Person holding lighter that lit a cigarette

Does Tobacco Impact Chronic Pain?

Person holding lighter that lit a cigarette

According to the Centers for Disease Control and Prevention, 14 out of every 100 adults in the U.S. smoke cigarettes, which is around 14% of the adult population. They also report that it is one of the leading causes of preventable disease, disability, and death in the country [1]. Many of those who smoke tobacco also have chronic pain, but they may not be aware of the way the two are connected. So does smoking tobacco impact chronic pain?

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Research Shows the Effect of Tobacco on Chronic Pain

Shared the findings from a narrative review of the literature regarding the complex interaction between smoking and chronic pain [2]. Researchers reviewed the literature on the topic that is available up to this point. Everyone who smokes should be made aware of these findings, making it important for those who have chronic pain to learn about, as well as for those who work in pain management.

The study found that tobacco smoking is a risk factor for chronic pain. This is because it involves the nociceptors, which are sensory end organs found in the skin, joints, viscera, and muscle. The nociceptors respond to something that is found to be a damaging stimuli, which is what a cigarette is.

For example, take someone who smokes a pack of cigarettes a day. That’s 20 times per day that their fingers are coming in contact with stimuli that is damaging the nociceptors. Over time, this ends up leading to chronic pain.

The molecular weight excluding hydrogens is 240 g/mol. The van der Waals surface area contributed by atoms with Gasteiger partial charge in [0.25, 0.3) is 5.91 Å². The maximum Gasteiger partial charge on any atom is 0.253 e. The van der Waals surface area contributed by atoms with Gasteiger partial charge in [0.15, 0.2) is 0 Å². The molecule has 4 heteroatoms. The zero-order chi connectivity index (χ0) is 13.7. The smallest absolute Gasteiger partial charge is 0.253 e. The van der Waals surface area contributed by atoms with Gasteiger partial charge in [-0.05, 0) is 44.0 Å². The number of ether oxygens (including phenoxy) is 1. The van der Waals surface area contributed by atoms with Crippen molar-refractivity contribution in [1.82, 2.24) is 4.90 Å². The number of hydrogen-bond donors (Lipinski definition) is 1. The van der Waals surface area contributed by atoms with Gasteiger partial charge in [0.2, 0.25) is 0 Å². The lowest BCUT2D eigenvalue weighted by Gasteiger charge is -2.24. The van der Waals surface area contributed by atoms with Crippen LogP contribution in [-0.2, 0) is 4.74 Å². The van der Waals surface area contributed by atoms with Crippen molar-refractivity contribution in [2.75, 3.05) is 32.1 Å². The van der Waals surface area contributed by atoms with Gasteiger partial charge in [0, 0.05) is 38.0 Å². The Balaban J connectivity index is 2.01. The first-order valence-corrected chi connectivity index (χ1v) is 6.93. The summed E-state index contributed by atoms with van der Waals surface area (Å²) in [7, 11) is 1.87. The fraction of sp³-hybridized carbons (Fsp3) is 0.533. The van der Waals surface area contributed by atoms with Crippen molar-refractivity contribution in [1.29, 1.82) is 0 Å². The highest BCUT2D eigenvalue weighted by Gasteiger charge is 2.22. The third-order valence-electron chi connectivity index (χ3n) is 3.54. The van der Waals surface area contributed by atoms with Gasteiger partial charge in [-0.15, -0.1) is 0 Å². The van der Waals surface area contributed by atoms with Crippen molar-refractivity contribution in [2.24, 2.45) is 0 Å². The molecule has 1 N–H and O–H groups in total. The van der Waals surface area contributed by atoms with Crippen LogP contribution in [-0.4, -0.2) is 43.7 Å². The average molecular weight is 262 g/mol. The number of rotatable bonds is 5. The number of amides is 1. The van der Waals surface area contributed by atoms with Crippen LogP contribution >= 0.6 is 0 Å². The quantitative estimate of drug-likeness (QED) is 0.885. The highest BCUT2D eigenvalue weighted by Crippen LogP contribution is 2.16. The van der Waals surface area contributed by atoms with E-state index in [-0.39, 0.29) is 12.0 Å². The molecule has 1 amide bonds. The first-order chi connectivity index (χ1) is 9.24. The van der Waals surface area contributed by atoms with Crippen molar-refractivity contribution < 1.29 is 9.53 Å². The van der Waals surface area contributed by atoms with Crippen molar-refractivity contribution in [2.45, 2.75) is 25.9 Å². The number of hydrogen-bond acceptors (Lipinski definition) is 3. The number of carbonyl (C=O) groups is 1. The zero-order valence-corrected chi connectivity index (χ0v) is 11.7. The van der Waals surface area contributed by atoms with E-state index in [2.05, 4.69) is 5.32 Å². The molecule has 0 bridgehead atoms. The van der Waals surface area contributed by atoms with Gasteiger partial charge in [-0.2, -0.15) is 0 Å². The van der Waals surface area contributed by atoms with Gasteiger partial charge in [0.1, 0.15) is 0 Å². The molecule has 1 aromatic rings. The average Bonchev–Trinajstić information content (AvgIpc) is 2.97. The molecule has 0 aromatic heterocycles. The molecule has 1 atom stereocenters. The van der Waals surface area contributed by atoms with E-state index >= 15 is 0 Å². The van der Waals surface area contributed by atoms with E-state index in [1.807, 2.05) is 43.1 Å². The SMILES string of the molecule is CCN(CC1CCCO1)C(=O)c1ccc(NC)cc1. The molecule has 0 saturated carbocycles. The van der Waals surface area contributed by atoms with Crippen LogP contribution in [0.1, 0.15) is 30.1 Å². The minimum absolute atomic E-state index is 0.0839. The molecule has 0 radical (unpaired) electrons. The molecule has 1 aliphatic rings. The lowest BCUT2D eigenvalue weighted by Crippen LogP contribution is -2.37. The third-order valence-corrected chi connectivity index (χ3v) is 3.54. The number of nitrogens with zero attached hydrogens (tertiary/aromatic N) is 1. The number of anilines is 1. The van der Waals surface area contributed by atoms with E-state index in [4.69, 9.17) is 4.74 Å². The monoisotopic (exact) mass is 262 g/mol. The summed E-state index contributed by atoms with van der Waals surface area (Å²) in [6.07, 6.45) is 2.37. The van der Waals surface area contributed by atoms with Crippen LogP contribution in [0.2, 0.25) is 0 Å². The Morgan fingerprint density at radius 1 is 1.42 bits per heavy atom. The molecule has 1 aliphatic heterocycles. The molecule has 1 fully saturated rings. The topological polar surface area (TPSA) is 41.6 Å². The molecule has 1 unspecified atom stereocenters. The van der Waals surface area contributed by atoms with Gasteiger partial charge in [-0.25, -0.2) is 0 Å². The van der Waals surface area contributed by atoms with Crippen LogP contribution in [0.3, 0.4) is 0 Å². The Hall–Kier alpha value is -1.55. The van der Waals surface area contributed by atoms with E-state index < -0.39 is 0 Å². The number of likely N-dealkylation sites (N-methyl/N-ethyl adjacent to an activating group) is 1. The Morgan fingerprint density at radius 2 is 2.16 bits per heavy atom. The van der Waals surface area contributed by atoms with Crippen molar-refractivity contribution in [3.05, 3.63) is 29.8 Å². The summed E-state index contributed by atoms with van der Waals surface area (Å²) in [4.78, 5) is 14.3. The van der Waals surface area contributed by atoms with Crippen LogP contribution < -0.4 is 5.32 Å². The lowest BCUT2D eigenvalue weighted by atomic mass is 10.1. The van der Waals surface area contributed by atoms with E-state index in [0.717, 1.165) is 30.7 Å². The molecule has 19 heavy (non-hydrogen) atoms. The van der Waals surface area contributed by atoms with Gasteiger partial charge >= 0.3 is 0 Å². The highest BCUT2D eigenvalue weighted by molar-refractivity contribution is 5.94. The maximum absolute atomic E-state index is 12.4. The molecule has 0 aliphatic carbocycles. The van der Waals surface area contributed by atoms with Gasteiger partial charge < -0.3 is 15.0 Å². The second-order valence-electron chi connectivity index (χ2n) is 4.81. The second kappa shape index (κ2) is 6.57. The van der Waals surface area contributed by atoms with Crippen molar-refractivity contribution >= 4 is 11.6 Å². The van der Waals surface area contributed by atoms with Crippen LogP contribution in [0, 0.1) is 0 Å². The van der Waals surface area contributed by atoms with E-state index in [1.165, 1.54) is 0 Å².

This is a bit of a viscous circle, however, because the tobacco acts as an analgesic. That means when the person smokes, often due to the stress of the pain, they get temporary relief from the pain. They are essentially getting short-term pain relief from the cause of the chronic pain. This makes it more difficult for them to successfully give up smoking.

The researchers suggest that it’s important for those who smoke and have chronic pain to try some holistic therapeutic strategies to try to successfully quit smoking. The National Center for Complementary and Integrative Health reports that there are holistic approaches that have helped people with their smoking cessation efforts [3].

Holistic Treatments

Smoking is a difficult habit for many people to kick due to the addictive properties in cigarettes. Those who have chronic pain and smoke may want to give serious consideration to trying cessation programs until they are successful, as doing so may bring chronic pain relief.  Thus smoking tobacco does indeed have impact on chronic pain, so think carefully.

 

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Sources

  1. Centers for Disease Control and Prevention. Current cigarette smoking among adults in the United States. March 2021.
  2. La Revue des Maladies Respiratoires. Relation between tobacco smoking and pain. February 2021.
  3. National Center for Complementary and Integrative Health. Complimentary health approaches for smoking cessation. January 2021.

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About Dr. Steven H. Richeimer

Steven Richeimer, M.D. is a renowned specialist on issues related to chronic pain. He is the chief of the Division of Pain Medicine at the University of Southern California. He has written or co-written a large number of scientific articles about pain medicine. He recently published an instructive book and guide for pain patients. Dr. Richeimer has given numerous lectures to medical and lay audiences throughout the U.S.